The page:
I don't think it has to do with pasting code. d.Quack() is well defined through the alias. Inheritance requires that a Quack() exists, and it does, through the alias. The compiler could easily create an implementation wrapper that uses the alias this. I believe it is simply because the logic is not implement in the compiler, not because there is some logic issue in it. import std.stdio; interface IDuck { void quack(); } class Test(T) : IDuck { T data; alias data this; void quack() { data.quack(); } } struct Duck { void quack() { writeln("Quack"); } } void main() { Test!Duck d; d.quack(); } which, unfortunately causes a segmentation fault ;)(from dpaste) (even if you remove IDuck) https://dpaste.dzfl.pl/69ddb3f2b1e9 The main issue is that the compiler would have to parse the alias and see if it has members that are to be used, not hard... but this is probably not standard behavior and might lead to other problems down the road(specially with multiple alias this). Basically, which quack to call? I think it's better to require it to be explicit(as I have tried to do).
Jun 14
next sibling parent ketmar <ketmar ketmar.no-ip.org> writes:
Mike B Johnson wrote:

 I don't think it has to do with pasting code.

 d.Quack() is well defined through the alias. Inheritance requires that a 
 Quack() exists, and it does, through the alias.

 The compiler could easily create an implementation wrapper that uses the 
 alias this.
this is called "code pasting".
Jun 14
prev sibling parent Balagopal Komarath <baluks gmail.com> writes:
On Wednesday, 14 June 2017 at 12:35:05 UTC, Mike B Johnson wrote:
 void main()
 {
 	Test!Duck d;
 	d.quack();
 }

 which, unfortunately causes a segmentation fault ;)
I think that is because you are not initializing d using new Test!Duck();
Jun 14
prev sibling next sibling parent Steven Schveighoffer <schveiguy yahoo.com> writes:
On 6/14/17 5:34 AM, Balagopal Komarath wrote:
 Why doesn't this work? The Test!Duck type has a void quack() method but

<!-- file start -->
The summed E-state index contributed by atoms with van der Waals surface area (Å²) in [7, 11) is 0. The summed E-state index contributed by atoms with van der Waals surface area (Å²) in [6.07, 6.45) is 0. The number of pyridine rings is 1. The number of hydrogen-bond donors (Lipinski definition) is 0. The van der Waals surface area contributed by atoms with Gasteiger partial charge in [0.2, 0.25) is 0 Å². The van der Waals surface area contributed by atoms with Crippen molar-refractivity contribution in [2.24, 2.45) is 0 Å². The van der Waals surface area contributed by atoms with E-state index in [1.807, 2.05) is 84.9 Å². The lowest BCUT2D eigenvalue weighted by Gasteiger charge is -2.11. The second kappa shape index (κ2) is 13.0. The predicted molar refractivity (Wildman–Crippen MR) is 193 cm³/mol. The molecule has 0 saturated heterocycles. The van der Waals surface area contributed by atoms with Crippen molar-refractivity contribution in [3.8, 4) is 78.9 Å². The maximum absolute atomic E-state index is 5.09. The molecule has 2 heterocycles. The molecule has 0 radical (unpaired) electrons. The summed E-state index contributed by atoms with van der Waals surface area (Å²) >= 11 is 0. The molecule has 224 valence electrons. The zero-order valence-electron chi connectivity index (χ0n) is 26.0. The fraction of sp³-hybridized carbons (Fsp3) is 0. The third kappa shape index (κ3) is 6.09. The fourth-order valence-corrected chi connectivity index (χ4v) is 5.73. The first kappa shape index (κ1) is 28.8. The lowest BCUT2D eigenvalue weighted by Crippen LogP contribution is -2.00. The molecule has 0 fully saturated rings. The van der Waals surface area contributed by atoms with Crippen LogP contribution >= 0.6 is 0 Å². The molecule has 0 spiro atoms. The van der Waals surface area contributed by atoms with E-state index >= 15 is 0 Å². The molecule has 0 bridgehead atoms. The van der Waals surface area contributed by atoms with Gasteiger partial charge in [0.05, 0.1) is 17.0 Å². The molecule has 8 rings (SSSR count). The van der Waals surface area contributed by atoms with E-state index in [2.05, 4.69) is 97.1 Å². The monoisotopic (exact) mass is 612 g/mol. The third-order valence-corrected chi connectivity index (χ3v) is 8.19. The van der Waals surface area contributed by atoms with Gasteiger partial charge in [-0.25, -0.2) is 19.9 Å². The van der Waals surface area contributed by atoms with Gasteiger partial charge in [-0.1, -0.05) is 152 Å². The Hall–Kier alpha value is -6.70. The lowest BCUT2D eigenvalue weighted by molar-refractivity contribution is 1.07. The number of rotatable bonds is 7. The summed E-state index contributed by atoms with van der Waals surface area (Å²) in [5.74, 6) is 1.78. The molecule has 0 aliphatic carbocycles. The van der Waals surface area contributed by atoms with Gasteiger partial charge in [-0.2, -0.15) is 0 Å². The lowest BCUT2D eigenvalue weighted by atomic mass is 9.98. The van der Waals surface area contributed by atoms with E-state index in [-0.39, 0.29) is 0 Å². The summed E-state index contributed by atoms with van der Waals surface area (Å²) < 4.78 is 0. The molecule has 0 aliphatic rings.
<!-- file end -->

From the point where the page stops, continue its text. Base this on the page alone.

the compiler says it is not implemented.

 import std.stdio;

 interface IDuck
 {
     void quack();
 }

 class Test(T) : IDuck
 {
     T data;
     alias data this;
 }

 struct Duck
 {
     void quack()
     {
         writeln("Quack");
     }
 }


 void main()
 {
     Test!Duck d;
 }
An alias never causes implementation to be emitted. It should just be a forward from one symbol name to another. You need an actual function that can go into the vtable that takes a 'Test!Duck' as the context pointer. This wrapper has to be written by you. -Steve
Jun 14
prev sibling next sibling parent reply basile b. <b2.temp gmx.com> writes:
On Wednesday, 14 June 2017 at 09:34:27 UTC, Balagopal Komarath 
wrote:
 Why doesn't this work? The Test!Duck type has a void quack() 
 method but the compiler says it is not implemented.

 import std.stdio;

 interface IDuck
 {
     void quack();
 }

 class Test(T) : IDuck
 {
     T data;
     alias data this;
 }

 struct Duck
 {
     void quack()
     {
         writeln("Quack");
     }
 }


 void main()
 {
 	Test!Duck d;
 }
The way to do that in D is with mixins: interface IDuck { void quack(); } class Test(alias MyImpl) : IDuck { mixin MyImpl; } mixin template DuckImpl() { void quack() { import std.stdio; writeln("Quack Quack"); } } void main() { (new Test!DuckImpl).quack; }
Jun 14
parent reply Balagopal Komarath <baluks gmail.com> writes:
On Wednesday, 14 June 2017 at 21:04:55 UTC, basile b. wrote:
 The way to do that in D is with mixins:
That is an interesting solution. However, my original goal was to figure out whether one can make struct types behave polymorphically (Which is not mentioned in my original question). I know that this is not supported by design. I want to keep the original struct types but also allow functions to accept those struct types and do runtime dispatch. The following code should give a better idea by what I mean by this. https://dpaste.dzfl.pl/051f6a4da059 The user need only define Duck1, Duck2 ... with appropriate functions and mixin toDuck. Then a function that accepts a Duck can accept DuckLike (for dynamic dispatch) or templatize on the type of Duck.
Jun 14
parent basile b. <b2.temp gmx.com> writes:
On Wednesday, 14 June 2017 at 22:29:08 UTC, Balagopal Komarath 
wrote:
 On Wednesday, 14 June 2017 at 21:04:55 UTC, basile b. wrote:
 The way to do that in D is with mixins: